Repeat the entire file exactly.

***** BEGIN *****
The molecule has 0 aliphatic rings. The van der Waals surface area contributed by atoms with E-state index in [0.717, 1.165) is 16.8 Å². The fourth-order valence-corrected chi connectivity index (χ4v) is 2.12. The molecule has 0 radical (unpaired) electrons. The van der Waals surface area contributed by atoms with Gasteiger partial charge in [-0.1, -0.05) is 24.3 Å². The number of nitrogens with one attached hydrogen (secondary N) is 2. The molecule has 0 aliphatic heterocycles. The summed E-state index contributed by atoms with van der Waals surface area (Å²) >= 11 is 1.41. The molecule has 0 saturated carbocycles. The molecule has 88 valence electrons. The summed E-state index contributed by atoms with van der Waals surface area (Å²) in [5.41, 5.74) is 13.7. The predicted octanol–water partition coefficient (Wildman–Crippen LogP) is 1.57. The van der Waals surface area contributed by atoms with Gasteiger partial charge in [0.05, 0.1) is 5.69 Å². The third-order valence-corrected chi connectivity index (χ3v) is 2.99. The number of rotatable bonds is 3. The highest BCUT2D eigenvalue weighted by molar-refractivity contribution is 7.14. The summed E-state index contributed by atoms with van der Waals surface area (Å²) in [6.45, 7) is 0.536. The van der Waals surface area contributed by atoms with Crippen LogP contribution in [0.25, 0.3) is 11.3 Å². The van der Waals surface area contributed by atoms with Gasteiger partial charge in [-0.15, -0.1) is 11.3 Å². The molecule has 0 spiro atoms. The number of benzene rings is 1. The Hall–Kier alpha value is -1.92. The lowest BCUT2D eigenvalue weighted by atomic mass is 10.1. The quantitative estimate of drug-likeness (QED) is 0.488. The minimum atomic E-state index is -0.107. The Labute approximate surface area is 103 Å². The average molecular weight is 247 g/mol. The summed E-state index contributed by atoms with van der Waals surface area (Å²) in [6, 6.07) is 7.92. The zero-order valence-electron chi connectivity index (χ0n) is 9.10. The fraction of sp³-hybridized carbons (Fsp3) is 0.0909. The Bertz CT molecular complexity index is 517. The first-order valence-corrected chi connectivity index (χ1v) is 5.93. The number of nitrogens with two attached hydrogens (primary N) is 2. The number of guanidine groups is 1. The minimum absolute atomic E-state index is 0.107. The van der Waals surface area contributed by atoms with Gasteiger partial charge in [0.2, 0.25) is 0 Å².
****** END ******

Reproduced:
The molecule has 0 aliphatic rings. The van der Waals surface area contributed by atoms with E-state index in [0.717, 1.165) is 16.8 Å². The fourth-order valence-corrected chi connectivity index (χ4v) is 2.12. The molecule has 0 radical (unpaired) electrons. The van der Waals surface area contributed by atoms with Gasteiger partial charge in [-0.1, -0.05) is 24.3 Å². The number of nitrogens with one attached hydrogen (secondary N) is 2. The molecule has 0 aliphatic heterocycles. The summed E-state index contributed by atoms with van der Waals surface area (Å²) >= 11 is 1.41. The molecule has 0 saturated carbocycles. The molecule has 88 valence electrons. The summed E-state index contributed by atoms with van der Waals surface area (Å²) in [5.41, 5.74) is 13.7. The predicted octanol–water partition coefficient (Wildman–Crippen LogP) is 1.57. The van der Waals surface area contributed by atoms with Gasteiger partial charge in [0.05, 0.1) is 5.69 Å². The third-order valence-corrected chi connectivity index (χ3v) is 2.99. The number of rotatable bonds is 3. The highest BCUT2D eigenvalue weighted by molar-refractivity contribution is 7.14. The summed E-state index contributed by atoms with van der Waals surface area (Å²) in [6.45, 7) is 0.536. The van der Waals surface area contributed by atoms with Crippen LogP contribution in [0.25, 0.3) is 11.3 Å². The van der Waals surface area contributed by atoms with Gasteiger partial charge in [-0.15, -0.1) is 11.3 Å². The molecule has 0 spiro atoms. The number of benzene rings is 1. The Hall–Kier alpha value is -1.92. The lowest BCUT2D eigenvalue weighted by atomic mass is 10.1. The quantitative estimate of drug-likeness (QED) is 0.488. The minimum atomic E-state index is -0.107. The Labute approximate surface area is 103 Å². The average molecular weight is 247 g/mol. The summed E-state index contributed by atoms with van der Waals surface area (Å²) in [6, 6.07) is 7.92. The zero-order valence-electron chi connectivity index (χ0n) is 9.10. The fraction of sp³-hybridized carbons (Fsp3) is 0.0909. The Bertz CT molecular complexity index is 517. The first-order valence-corrected chi connectivity index (χ1v) is 5.93. The number of nitrogens with two attached hydrogens (primary N) is 2. The number of guanidine groups is 1. The minimum absolute atomic E-state index is 0.107. The van der Waals surface area contributed by atoms with Gasteiger partial charge in [0.2, 0.25) is 0 Å².